Member state leaders in Brussels have agreed on both how the U.K. will leave the EU and what relations will look like in the future. It now depends on London’s approval, and the EU warns that the current agreement is the “only deal possible.” But what will Brexit mean for Hungary and Hungarians living in the U.K.?
On June 23, 2016, Britain voted to leave the EU in a referendum delivered by the ruling Conservative Party. Then-Prime Minister David Cameron resigned the morning after the vote, and Theresa May won Conservative leadership to begin implementing the withdrawal.
Though the Fidesz-government has been critical of the European Union many times over the last eight years, PM Viktor Orbán has also expressed how important it is to keep Britain in the Union. Prior to the vote, the Hungarian government even spent around 20 million HUF (65 000 EUR) promoting pro-European messages in The Daily Mail.
On Sunday following the EU talk, The Prime Minister expressed his regret regarding the loss of one of the community’s members. Orbán disagreed with the endorsement of EU leaders in Brussels on Sunday, calling the day “a real Black Sunday” and “a sad day for the European Union.”
Speaking in Brussels, Orbán told public television news channel M1 that Hungary had tried to convince the UK to remain in the EU, even intervening in the Brits’ campaign, but to no avail. “Now we have no other choice but to acknowledge the decision that has been taken,” he said, calling the UK’s divorce a “great loss.”
In addition to the EU’s political and economic losses, the U.K., a rich country, will also take a significant amount of money with it, the PM said. He added that Hungary would have received more money from the EU in the future had the U.K. stayed.
He also criticized the EU’s current leadership for bearing responsibility for Brexit, electing a European Commission president to whom Brits were opposed and letting in migrants while failing to keep the U.K. in the bloc.
What does Brexit mean for Hungarians?
Approximately 250 thousand Hungarians currently work and live in Britain. It is difficult to acquire accurate data which reflects where they work and what their occupations are. According to a study conducted by one of the research institutions of the London School of Economics, the 44 percent of migrants from new EU member states (joined in 2004) have a higher level of education than the native population (23 percent). Also, the employment rate is higher among those citizens than among Brits. However, another study suggests workers from the new member states earn less (around 8,5 £) than average British workers (11,3£). This could indicate that Eastern European workers typically hold low-skill jobs primarily in tourism, hospitality, manufacturing and construction.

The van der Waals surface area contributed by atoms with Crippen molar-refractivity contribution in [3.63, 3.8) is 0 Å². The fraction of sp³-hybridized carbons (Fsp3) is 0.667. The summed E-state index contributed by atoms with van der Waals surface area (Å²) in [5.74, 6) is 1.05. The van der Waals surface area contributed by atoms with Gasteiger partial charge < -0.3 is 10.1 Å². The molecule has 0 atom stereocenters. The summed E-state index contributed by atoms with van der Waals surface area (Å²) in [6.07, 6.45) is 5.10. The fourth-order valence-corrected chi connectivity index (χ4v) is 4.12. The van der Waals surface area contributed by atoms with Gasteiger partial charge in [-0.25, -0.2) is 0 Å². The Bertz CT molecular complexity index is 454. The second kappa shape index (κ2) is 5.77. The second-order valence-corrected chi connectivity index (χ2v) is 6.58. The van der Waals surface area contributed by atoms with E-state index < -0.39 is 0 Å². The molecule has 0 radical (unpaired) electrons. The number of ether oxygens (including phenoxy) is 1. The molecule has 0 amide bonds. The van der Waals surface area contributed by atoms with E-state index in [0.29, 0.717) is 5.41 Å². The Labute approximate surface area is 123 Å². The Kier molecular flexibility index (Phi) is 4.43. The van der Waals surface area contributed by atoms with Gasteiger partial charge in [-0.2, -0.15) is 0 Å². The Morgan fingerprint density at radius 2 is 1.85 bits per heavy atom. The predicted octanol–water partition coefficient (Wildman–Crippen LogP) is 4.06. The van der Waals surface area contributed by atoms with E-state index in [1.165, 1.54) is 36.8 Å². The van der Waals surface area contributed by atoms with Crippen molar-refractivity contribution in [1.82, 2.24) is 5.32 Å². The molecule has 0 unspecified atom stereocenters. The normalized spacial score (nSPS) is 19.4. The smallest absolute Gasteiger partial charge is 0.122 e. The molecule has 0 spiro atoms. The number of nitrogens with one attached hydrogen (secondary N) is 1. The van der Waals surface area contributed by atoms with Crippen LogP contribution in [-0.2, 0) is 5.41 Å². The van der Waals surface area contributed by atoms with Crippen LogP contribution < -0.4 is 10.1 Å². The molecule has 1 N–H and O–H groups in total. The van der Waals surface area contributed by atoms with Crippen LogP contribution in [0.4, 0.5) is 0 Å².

As a result, the quality of a typical Eastern European worker’s job doesn’t match the level of education they’ve completed. Leaked Cabinet papers suggest that the Home Office is drawing up plans to issue low-skilled migrants with 11-month visas “with restricted entitlements and rights” while they live in the U.K. According to newspaper reports, the British government is also considering alternative plans to allow EU migrants between 18 and 30 to live and work in the U.K. for two years, providing numbers are capped.
Those who can demonstrate five years residence by the end of 2020 will be able to apply for “Settled Status,” meaning they are free to live and work in the U.K. indefinitely. Those who arrive by December 31, 2020, but do not have five years residence, can seek to stay until they have, at which point they can seek Settled Status. The scheme also includes citizens of Switzerland, Iceland, Liechtenstein and Norway.
Brexit also interferes in the distribution of EU funds
Commenting on developments in connection with Brexit, Minister of the Prime Minister’s Office Gergely Gulyás said the EU would lose a net contributor to its budget with Britain’s departure. Britain’s contribution has accounted for 12-13 percent, Gulyás said, adding that all remaining member states should proportionately increase their contributions or accept a similar rate of decrease in available EU funding during the next cycle. Several of the Eastern and Central Europan Member States have raised concerns about Brexit. These countries could be impacted the most as it is unsure whether other net contributors will be able to fill the U.K.-sized gap left in the EU’s structural funds.